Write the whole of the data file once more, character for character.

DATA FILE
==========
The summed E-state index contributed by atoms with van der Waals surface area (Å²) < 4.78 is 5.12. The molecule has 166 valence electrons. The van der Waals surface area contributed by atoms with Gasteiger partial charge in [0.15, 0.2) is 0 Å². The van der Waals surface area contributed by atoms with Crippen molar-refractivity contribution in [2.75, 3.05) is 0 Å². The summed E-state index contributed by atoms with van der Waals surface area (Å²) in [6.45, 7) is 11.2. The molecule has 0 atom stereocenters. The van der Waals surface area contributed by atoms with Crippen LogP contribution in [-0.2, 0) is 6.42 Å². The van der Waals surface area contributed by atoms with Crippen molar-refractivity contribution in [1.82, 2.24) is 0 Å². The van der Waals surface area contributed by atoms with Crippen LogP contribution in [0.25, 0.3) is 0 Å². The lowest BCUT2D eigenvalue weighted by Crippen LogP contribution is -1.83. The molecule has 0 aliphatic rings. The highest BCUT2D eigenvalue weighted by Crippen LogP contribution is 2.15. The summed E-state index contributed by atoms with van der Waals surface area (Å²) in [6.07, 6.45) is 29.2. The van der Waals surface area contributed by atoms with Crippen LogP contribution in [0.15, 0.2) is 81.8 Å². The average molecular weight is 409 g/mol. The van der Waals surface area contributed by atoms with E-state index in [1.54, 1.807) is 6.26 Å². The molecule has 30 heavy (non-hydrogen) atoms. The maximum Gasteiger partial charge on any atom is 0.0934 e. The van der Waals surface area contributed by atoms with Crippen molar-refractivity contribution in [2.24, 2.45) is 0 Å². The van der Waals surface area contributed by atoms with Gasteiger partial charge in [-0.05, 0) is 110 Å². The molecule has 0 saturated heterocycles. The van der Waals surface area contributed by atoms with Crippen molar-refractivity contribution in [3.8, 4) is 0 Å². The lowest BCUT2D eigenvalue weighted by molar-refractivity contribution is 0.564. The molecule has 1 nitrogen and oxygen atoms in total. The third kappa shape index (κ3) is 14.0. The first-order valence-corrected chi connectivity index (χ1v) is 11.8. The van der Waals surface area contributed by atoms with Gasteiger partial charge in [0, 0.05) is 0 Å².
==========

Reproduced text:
The summed E-state index contributed by atoms with van der Waals surface area (Å²) < 4.78 is 5.12. The molecule has 166 valence electrons. The van der Waals surface area contributed by atoms with Gasteiger partial charge in [0.15, 0.2) is 0 Å². The van der Waals surface area contributed by atoms with Crippen molar-refractivity contribution in [2.75, 3.05) is 0 Å². The summed E-state index contributed by atoms with van der Waals surface area (Å²) in [6.45, 7) is 11.2. The molecule has 0 atom stereocenters. The van der Waals surface area contributed by atoms with Crippen LogP contribution in [-0.2, 0) is 6.42 Å². The van der Waals surface area contributed by atoms with Crippen molar-refractivity contribution in [1.82, 2.24) is 0 Å². The van der Waals surface area contributed by atoms with Crippen LogP contribution in [0.25, 0.3) is 0 Å². The lowest BCUT2D eigenvalue weighted by Crippen LogP contribution is -1.83. The molecule has 0 aliphatic rings. The highest BCUT2D eigenvalue weighted by Crippen LogP contribution is 2.15. The summed E-state index contributed by atoms with van der Waals surface area (Å²) in [6.07, 6.45) is 29.2. The van der Waals surface area contributed by atoms with Crippen LogP contribution in [0.15, 0.2) is 81.8 Å². The average molecular weight is 409 g/mol. The van der Waals surface area contributed by atoms with E-state index in [1.54, 1.807) is 6.26 Å². The molecule has 30 heavy (non-hydrogen) atoms. The maximum Gasteiger partial charge on any atom is 0.0934 e. The van der Waals surface area contributed by atoms with Crippen molar-refractivity contribution in [2.24, 2.45) is 0 Å². The van der Waals surface area contributed by atoms with Gasteiger partial charge in [-0.05, 0) is 110 Å². The molecule has 0 saturated heterocycles. The van der Waals surface area contributed by atoms with Crippen molar-refractivity contribution in [3.8, 4) is 0 Å². The lowest BCUT2D eigenvalue weighted by molar-refractivity contribution is 0.564. The molecule has 1 nitrogen and oxygen atoms in total. The third kappa shape index (κ3) is 14.0. The first-order valence-corrected chi connectivity index (χ1v) is 11.8. The van der Waals surface area contributed by atoms with Gasteiger partial charge in [0, 0.05) is 0 Å².